They can tell us to refrain from an observance, such as blowing shofar when Rosh HaShanah coincides with Shabbat, although only when their rule will not uproot the Biblical idea completely. Nor can they tell us to refrain from anything the Torah explicitly allowed, such as circumcision on Shabbat. In his view (the matter is debated), they are also limited to the preventive, telling us to refrain from action, may not tell Jews to actively violate a Torah law.

Divrei Kabbalah

We might forget to include Peri Megadim’s next category in our hierarchy of halachahdivrei kabbalah, laws appearing in Nach, the parts of Scripture after the Torah. Easy examples are Purim, honoring and enjoying Shabbat, and reciting Hallel; he adds public Torah reading, which Yerushalmi Megillah said was instituted by Moshe with the other prophets of his generation.

There’s a subtle distinction between these and ordinary rabbinic laws, such as lighting Hanukkah candles. For divrei kabbalah, a minor cannot be the agent of fulfilling adults’ obligations, because the minor is obligated as hinuch, the rabbinic (slightly lower level) requirement to educate children in mitzvot.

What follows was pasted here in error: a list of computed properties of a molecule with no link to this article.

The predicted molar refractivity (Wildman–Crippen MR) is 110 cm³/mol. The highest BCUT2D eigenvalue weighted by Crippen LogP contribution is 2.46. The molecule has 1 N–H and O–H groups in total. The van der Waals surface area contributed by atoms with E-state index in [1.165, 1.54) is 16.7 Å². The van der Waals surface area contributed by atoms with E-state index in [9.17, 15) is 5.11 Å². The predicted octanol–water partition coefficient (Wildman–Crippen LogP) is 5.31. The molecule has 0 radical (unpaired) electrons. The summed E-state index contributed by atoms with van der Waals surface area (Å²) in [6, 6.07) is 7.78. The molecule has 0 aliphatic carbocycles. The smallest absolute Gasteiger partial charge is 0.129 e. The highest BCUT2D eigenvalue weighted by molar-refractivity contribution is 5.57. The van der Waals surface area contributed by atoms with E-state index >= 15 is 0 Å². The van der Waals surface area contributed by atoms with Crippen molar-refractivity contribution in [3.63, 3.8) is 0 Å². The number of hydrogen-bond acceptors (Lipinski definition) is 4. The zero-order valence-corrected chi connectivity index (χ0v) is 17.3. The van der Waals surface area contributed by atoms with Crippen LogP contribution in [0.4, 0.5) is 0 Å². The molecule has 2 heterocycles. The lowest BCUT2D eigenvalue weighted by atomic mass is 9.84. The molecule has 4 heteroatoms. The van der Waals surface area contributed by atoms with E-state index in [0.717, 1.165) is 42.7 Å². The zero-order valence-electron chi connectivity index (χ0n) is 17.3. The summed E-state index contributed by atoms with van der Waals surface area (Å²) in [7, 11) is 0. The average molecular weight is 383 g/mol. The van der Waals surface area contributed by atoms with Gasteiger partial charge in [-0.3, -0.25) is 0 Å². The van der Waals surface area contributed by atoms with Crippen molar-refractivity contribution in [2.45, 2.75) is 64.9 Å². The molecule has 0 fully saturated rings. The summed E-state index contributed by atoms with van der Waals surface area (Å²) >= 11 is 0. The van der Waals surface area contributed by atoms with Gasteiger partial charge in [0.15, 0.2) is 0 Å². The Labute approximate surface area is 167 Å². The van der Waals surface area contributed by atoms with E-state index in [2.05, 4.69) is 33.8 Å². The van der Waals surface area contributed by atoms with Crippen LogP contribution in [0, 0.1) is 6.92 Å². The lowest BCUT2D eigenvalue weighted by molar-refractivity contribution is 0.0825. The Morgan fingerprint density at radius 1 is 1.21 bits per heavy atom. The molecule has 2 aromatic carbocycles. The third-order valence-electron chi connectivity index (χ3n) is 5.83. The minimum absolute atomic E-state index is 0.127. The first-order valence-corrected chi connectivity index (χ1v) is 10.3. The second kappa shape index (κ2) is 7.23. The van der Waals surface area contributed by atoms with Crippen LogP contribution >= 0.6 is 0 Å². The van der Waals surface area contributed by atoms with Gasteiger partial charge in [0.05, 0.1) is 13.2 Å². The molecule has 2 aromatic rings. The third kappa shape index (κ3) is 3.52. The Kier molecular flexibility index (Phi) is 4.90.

For divrei kabbalah, as with Torah law and in contrast to rabbinic law, we opt to be stringent in cases of doubt. [He doesn’t discuss the theological issues with divrei kabbalah, given the idea that Gd stopped handing down divine legislation after Sinai. There are options as to how to answer the question, mostly by assuming the prophets reflected pre-existing law. Even if so, the choice to leave it out of the Torah changed its halachic standing).

That’s all the laws with some sourcing in Scripture. I had hoped to recap the whole Petihah in one essay, but I will have to be satisfied with two. Next time, I will be even more draconian in completing our review of the main points of the first part of the Petihah.

About Gidon Rothstein